The Dancing Comma, and Other Punctuation High Jinx

Social media are filled with bad political takes and far too much sexism and racism passed off as “It was a joke!”

Often in the same post.

But none of that can stand in the way of some good ol’ grammar, mechanics, and usage snark. Let’s take for example Benjamin Dreyer‘s interactions over Rob Lowe making a multi-level fool of himself on Twitter:

This Twitter discussion fits well into Dreyer’s recent release of Dreyer’s English and the perennial grammar wars (a bit of a misnomer since these wars between prescriptivists and descriptivists span across grammar, mechanics, and usage).

As Dreyer explains, punctuation placement in relationship to quote marks has different conventions in American and British usage:

  • I recommend that students avoid making adverbs into adverbs, such as using “secondly” instead of “second.” (American convention of period inside the closing quote mark.)
  • I recommend that students avoid making adverbs into adverbs, such as using “secondly” instead of “second”. (British convention of period outside the closing quote mark.)

These differences, I think, are excellent entry points into helping students copyedit their own work better, but also into fostering conventional awareness of language use (instead of a rules-based approach).

Image result for punctuation

I typically discuss the American/British difference before moving to the placement of punctuation in the context of quote marks as an issue of meaning, for example:

  • Standard English includes puzzling constructions such as, “I am being clear, aren’t I?”
  • Did you say, “My preferred name is Stephen”?

The question mark should remain, as in the first example, inside the closing quote mark to reflect that the quote itself is the question. In the second example, the entire sentence is the question, and the quote a statement; thus the question mark remains outside the closing quote mark.

All in all, these adventures in prescriptive versus descriptive approaches to language conventions may still feel like much ado about nothing to students, who often write because they are required to write and who simply don’t find the distinctions all that important.

The general public communicates moment by moment aloud and in text littered with so-called mistakes while also having almost no loss of communication.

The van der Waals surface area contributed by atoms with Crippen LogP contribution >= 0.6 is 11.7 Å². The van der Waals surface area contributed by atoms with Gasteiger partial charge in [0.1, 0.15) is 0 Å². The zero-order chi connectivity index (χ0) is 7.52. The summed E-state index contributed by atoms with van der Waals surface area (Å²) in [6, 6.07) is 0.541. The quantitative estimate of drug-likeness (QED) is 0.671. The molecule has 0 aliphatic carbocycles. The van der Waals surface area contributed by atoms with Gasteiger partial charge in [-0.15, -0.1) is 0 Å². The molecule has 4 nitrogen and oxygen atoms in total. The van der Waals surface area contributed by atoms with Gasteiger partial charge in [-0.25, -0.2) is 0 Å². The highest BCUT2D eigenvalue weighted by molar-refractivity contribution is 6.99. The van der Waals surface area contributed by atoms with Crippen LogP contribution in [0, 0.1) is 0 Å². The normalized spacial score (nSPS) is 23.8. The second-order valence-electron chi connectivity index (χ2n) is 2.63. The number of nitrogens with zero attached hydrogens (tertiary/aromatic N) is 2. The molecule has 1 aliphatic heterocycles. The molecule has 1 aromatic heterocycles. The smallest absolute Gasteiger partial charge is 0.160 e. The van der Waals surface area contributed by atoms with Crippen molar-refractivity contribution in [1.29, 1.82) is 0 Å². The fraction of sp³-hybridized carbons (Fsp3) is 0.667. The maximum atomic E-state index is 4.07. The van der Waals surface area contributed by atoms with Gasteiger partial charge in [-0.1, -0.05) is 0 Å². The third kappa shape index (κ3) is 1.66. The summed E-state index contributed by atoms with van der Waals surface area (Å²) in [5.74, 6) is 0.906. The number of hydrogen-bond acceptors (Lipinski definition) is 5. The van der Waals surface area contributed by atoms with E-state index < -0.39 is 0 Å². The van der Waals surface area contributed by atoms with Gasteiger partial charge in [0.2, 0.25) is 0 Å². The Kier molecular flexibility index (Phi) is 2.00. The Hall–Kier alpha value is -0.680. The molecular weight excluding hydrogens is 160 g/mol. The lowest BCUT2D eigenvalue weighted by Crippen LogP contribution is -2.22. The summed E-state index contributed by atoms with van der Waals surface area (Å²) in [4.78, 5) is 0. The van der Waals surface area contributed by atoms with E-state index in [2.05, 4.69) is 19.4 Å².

And to be blunt, Rob Lowe’s problems in his Tweets are far less about his lack of understanding punctuation placement—and trying to show off about the Oxford comma but falling flat—and far more about his glib racism.

We descriptivists tend to argue that language conventions are a secondary issue to expression, although, as I explain below, it is nearly impossible to separate expression from conventions.

And so, this Twitter flurry over punctuation and quote marks provides another excellent entry point into helping students understand the role of conventional and purposeful language in establishing your credibility and authority as a writer.

As I have expressed before, some of the best lessons I ever learned about responding to student writing have been grounded in understanding how Advanced Placement graders are trained when scoring written responses.

One convention of writing about the action of fiction is to use present tense verbs—a contrast to using past tense verbs in detailing history.

However, at an AP training session, we were encouraged not to focus on the convention but to look for students being consistent. In other words, verb tense shift (dancing around from present to past without purpose or control) was a reason to lower a score, to identify the writing as less sophisticated.

I thought about this when I read Dreyer’s responses on Twitter because I still stress to my students that understanding punctuation placement in relationship to quote marks is mostly a problem for their credibility and authority as writers when the final punctuation dances around throughout the essay—some times inside, some times outside, with no rhyme or reason.

As a writing teacher who seeks ways to foster my students as autonomous and eager writers who also have a healthy attitude about language (an inclusive and historical awareness of conventions), I seek opportunities like Dreyer’s chastising Lowe as entry points into exploring conventional awareness and how language use cannot be disentangled from writer credibility and authority.

I often come back to again and again to making the case that credibility and authority are driven by writer control and purpose.

The dancing comma implies a lack of control, or purpose.

My argument, then, is not to browbeat students into being correct, but to encourage them to find ways to make their voices heard and appreciated.

And maybe to avoid being called out on social media, and to avoid stepping in the original mess again over and over.

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